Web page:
George MacKay (pictured) once again demonstrates he has the face of a wartime hero in this new adaptation of the bestselling book by Robert Harris, screened initially at the BFI London Film Festival last year and now on general release.
MacKay’s previous roles include the eponymous Tommo in Private Peaceful and as Lance Corporal Will Schofield in 1917. In Munich – The Edge of War, he is not a soldier, but a young civil servant working in late 1930s Downing Street. His character’s name is Hugh Legat, appropriate in a way because he is often running around Whitehall for his boss, Prime Minister Neville Chamberlain (played by Jeremy Irons).
The make-up job on Irons is superb, and even if he does not always sound like Chamberlain, the Prime Minister’s most infamous moment – the ‘piece of paper’ at London Airport – is brilliantly recreated.
The film makes clear that Hitler (played by Martin Wuttke) has no intention of honouring that notorious document. But its depiction of Chamberlain is more ambivalent, with Irons playing him as half fool, half cynic, longing to be garlanded as the ultimate peacemaker while ultimately knowing that all he can hope to do at the impeding Munich conference is buy Britain time to rearm.
Legat tags along to the conference, having learned to speak German fluently during a gap year in Berlin just before Hitler came to power. During his time abroad, he befriended a young man of similar age called Hartmann (played by Jannis Niewöhner). In the years since, Hartmann has also made it to the top of his country’s government (what great job prospects the right university can get you), finding work translating the foreign press for the Führer’s eyes.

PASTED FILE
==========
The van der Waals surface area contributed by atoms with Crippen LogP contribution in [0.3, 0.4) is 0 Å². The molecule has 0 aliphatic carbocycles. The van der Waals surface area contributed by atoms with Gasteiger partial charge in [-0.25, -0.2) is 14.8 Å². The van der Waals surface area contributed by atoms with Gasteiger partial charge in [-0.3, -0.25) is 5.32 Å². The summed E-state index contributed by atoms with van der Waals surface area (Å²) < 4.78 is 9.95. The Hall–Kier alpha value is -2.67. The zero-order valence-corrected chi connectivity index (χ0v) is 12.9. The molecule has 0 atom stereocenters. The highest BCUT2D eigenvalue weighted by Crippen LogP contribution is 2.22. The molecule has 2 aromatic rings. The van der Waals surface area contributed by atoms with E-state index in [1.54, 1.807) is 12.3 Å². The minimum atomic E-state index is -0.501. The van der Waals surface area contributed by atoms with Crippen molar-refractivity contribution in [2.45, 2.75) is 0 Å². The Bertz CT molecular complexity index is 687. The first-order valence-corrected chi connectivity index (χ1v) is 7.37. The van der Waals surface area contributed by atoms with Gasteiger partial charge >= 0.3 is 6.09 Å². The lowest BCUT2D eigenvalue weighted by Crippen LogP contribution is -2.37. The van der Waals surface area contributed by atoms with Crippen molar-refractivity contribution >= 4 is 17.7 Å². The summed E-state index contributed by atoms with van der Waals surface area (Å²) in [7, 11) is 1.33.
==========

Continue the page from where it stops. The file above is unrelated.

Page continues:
Once a fanatical Nazi, Hartmann has by 1938 decided that Hitler must be stopped, with lethal force if necessary. Involved in an internal conspiracy to bring the Führer down, he realises he can use the conference to rekindle his relationship with Legat, then use Legat to communicate secret information to Chamberlain in an attempt to avoid war.
For a thriller, the film is quite dialogue-heavy, and only really gets going once they actually get to Munich, which must be almost an hour in. Even then, the tension can only be raised so much, for the majority of any audience watching will already know the outcome of the conference and therefore the outcome of the film. But this is more a shortcoming of the Harris novel, which the film sticks to faithfully.
The film itself is extremely well made, with two excellent central performances by MacKay and Niewöhner as believable long-lost friends risking their careers, and even their lives, for a greater cause.
The story may be a little ridiculous at times, but then so was the real situation: moustachioed diplomats running around with bits of paper in the hope of avoiding a war, when by that time it was all far, far too late.
Review: Calum Henderson
The film Munich – The Edge of War is in select cinemas from 7 January and on Netflix from 21 January.